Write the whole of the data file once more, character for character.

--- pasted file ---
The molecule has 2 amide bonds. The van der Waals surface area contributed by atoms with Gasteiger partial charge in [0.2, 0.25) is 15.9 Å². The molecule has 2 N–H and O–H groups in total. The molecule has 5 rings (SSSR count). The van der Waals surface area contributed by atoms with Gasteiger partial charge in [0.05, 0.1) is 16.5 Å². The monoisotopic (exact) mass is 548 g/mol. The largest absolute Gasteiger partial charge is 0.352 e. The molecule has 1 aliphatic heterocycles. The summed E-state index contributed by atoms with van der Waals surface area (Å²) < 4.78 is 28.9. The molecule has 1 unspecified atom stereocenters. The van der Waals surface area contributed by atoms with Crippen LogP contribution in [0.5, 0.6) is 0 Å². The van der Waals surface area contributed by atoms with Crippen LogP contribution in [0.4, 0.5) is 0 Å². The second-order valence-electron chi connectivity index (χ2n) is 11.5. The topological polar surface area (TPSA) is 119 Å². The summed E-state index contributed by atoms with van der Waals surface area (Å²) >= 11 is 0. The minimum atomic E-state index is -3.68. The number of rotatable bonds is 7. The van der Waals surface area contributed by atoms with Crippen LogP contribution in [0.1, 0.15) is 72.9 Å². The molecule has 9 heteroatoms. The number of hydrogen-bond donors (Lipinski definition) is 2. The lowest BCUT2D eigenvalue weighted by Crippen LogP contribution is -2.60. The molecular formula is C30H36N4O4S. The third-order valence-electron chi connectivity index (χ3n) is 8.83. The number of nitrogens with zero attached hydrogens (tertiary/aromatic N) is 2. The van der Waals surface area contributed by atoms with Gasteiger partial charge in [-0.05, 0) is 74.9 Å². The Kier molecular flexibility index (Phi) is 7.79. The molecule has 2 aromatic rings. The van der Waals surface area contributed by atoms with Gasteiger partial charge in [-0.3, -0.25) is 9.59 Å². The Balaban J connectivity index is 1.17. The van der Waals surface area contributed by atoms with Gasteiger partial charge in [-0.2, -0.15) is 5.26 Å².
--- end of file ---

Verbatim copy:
The molecule has 2 amide bonds. The van der Waals surface area contributed by atoms with Gasteiger partial charge in [0.2, 0.25) is 15.9 Å². The molecule has 2 N–H and O–H groups in total. The molecule has 5 rings (SSSR count). The van der Waals surface area contributed by atoms with Gasteiger partial charge in [0.05, 0.1) is 16.5 Å². The monoisotopic (exact) mass is 548 g/mol. The largest absolute Gasteiger partial charge is 0.352 e. The molecule has 1 aliphatic heterocycles. The summed E-state index contributed by atoms with van der Waals surface area (Å²) < 4.78 is 28.9. The molecule has 1 unspecified atom stereocenters. The van der Waals surface area contributed by atoms with Crippen LogP contribution in [0.5, 0.6) is 0 Å². The van der Waals surface area contributed by atoms with Crippen LogP contribution in [0.4, 0.5) is 0 Å². The second-order valence-electron chi connectivity index (χ2n) is 11.5. The topological polar surface area (TPSA) is 119 Å². The summed E-state index contributed by atoms with van der Waals surface area (Å²) >= 11 is 0. The minimum atomic E-state index is -3.68. The number of rotatable bonds is 7. The van der Waals surface area contributed by atoms with Crippen LogP contribution in [0.1, 0.15) is 72.9 Å². The molecule has 9 heteroatoms. The number of hydrogen-bond donors (Lipinski definition) is 2. The lowest BCUT2D eigenvalue weighted by Crippen LogP contribution is -2.60. The molecular formula is C30H36N4O4S. The third-order valence-electron chi connectivity index (χ3n) is 8.83. The number of nitrogens with zero attached hydrogens (tertiary/aromatic N) is 2. The van der Waals surface area contributed by atoms with Gasteiger partial charge in [-0.05, 0) is 74.9 Å². The Kier molecular flexibility index (Phi) is 7.79. The molecule has 2 aromatic rings. The van der Waals surface area contributed by atoms with Gasteiger partial charge in [-0.3, -0.25) is 9.59 Å². The Balaban J connectivity index is 1.17. The van der Waals surface area contributed by atoms with Gasteiger partial charge in [-0.2, -0.15) is 5.26 Å².